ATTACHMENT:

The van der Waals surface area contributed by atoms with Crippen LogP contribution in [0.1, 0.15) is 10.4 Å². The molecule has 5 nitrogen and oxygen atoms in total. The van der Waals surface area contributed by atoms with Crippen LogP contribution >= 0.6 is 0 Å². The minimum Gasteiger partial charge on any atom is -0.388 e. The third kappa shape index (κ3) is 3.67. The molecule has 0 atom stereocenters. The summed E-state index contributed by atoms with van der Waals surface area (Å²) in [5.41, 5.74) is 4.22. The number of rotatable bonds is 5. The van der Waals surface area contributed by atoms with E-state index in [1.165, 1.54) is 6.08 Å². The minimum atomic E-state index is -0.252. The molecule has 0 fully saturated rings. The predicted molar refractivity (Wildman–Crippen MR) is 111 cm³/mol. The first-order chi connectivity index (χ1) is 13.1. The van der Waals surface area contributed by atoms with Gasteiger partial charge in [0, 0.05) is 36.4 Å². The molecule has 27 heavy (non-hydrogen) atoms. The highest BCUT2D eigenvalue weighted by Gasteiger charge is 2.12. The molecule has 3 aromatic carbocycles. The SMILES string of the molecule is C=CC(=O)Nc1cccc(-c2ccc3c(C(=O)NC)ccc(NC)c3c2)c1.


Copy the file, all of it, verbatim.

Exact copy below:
The van der Waals surface area contributed by atoms with Crippen LogP contribution in [0.1, 0.15) is 10.4 Å². The molecule has 5 nitrogen and oxygen atoms in total. The van der Waals surface area contributed by atoms with Crippen LogP contribution >= 0.6 is 0 Å². The minimum Gasteiger partial charge on any atom is -0.388 e. The third kappa shape index (κ3) is 3.67. The molecule has 0 atom stereocenters. The summed E-state index contributed by atoms with van der Waals surface area (Å²) in [5.41, 5.74) is 4.22. The number of rotatable bonds is 5. The van der Waals surface area contributed by atoms with E-state index in [1.165, 1.54) is 6.08 Å². The minimum atomic E-state index is -0.252. The molecule has 0 fully saturated rings. The predicted molar refractivity (Wildman–Crippen MR) is 111 cm³/mol. The first-order chi connectivity index (χ1) is 13.1. The van der Waals surface area contributed by atoms with Gasteiger partial charge in [0, 0.05) is 36.4 Å². The molecule has 27 heavy (non-hydrogen) atoms. The highest BCUT2D eigenvalue weighted by Gasteiger charge is 2.12. The molecule has 3 aromatic carbocycles. The SMILES string of the molecule is C=CC(=O)Nc1cccc(-c2ccc3c(C(=O)NC)ccc(NC)c3c2)c1.